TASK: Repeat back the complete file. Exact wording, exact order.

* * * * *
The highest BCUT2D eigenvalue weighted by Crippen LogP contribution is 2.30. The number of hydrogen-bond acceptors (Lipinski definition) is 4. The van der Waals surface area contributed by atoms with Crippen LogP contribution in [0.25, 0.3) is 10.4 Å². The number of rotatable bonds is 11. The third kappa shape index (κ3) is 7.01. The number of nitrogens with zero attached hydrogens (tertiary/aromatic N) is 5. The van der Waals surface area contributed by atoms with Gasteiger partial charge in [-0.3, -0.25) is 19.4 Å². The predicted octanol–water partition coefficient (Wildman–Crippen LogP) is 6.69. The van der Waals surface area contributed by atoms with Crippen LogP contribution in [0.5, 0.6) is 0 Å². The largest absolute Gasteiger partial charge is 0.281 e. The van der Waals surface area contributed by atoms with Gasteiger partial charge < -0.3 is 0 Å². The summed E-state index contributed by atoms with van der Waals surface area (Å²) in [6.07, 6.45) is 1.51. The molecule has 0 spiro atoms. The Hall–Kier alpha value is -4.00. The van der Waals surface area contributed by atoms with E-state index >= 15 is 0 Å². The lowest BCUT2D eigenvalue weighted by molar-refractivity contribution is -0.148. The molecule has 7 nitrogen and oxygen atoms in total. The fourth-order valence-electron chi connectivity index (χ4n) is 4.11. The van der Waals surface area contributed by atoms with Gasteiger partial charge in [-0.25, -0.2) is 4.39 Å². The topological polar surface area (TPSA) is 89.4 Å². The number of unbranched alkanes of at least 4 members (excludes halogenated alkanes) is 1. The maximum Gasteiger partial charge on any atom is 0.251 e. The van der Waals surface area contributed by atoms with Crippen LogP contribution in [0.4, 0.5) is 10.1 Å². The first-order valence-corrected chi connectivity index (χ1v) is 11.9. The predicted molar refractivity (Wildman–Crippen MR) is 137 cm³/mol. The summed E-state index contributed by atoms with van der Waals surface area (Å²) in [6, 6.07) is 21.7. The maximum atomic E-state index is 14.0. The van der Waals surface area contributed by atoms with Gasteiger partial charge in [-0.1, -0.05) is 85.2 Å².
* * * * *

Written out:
The highest BCUT2D eigenvalue weighted by Crippen LogP contribution is 2.30. The number of hydrogen-bond acceptors (Lipinski definition) is 4. The van der Waals surface area contributed by atoms with Crippen LogP contribution in [0.25, 0.3) is 10.4 Å². The number of rotatable bonds is 11. The third kappa shape index (κ3) is 7.01. The number of nitrogens with zero attached hydrogens (tertiary/aromatic N) is 5. The van der Waals surface area contributed by atoms with Gasteiger partial charge in [-0.3, -0.25) is 19.4 Å². The predicted octanol–water partition coefficient (Wildman–Crippen LogP) is 6.69. The van der Waals surface area contributed by atoms with Crippen LogP contribution in [0.5, 0.6) is 0 Å². The largest absolute Gasteiger partial charge is 0.281 e. The van der Waals surface area contributed by atoms with Gasteiger partial charge < -0.3 is 0 Å². The summed E-state index contributed by atoms with van der Waals surface area (Å²) in [6.07, 6.45) is 1.51. The molecule has 0 spiro atoms. The Hall–Kier alpha value is -4.00. The van der Waals surface area contributed by atoms with E-state index >= 15 is 0 Å². The lowest BCUT2D eigenvalue weighted by molar-refractivity contribution is -0.148. The molecule has 7 nitrogen and oxygen atoms in total. The fourth-order valence-electron chi connectivity index (χ4n) is 4.11. The van der Waals surface area contributed by atoms with Gasteiger partial charge in [-0.25, -0.2) is 4.39 Å². The topological polar surface area (TPSA) is 89.4 Å². The number of unbranched alkanes of at least 4 members (excludes halogenated alkanes) is 1. The maximum Gasteiger partial charge on any atom is 0.251 e. The van der Waals surface area contributed by atoms with Crippen LogP contribution in [0.4, 0.5) is 10.1 Å². The first-order valence-corrected chi connectivity index (χ1v) is 11.9. The predicted molar refractivity (Wildman–Crippen MR) is 137 cm³/mol. The summed E-state index contributed by atoms with van der Waals surface area (Å²) in [6, 6.07) is 21.7. The maximum atomic E-state index is 14.0. The van der Waals surface area contributed by atoms with Gasteiger partial charge in [-0.1, -0.05) is 85.2 Å².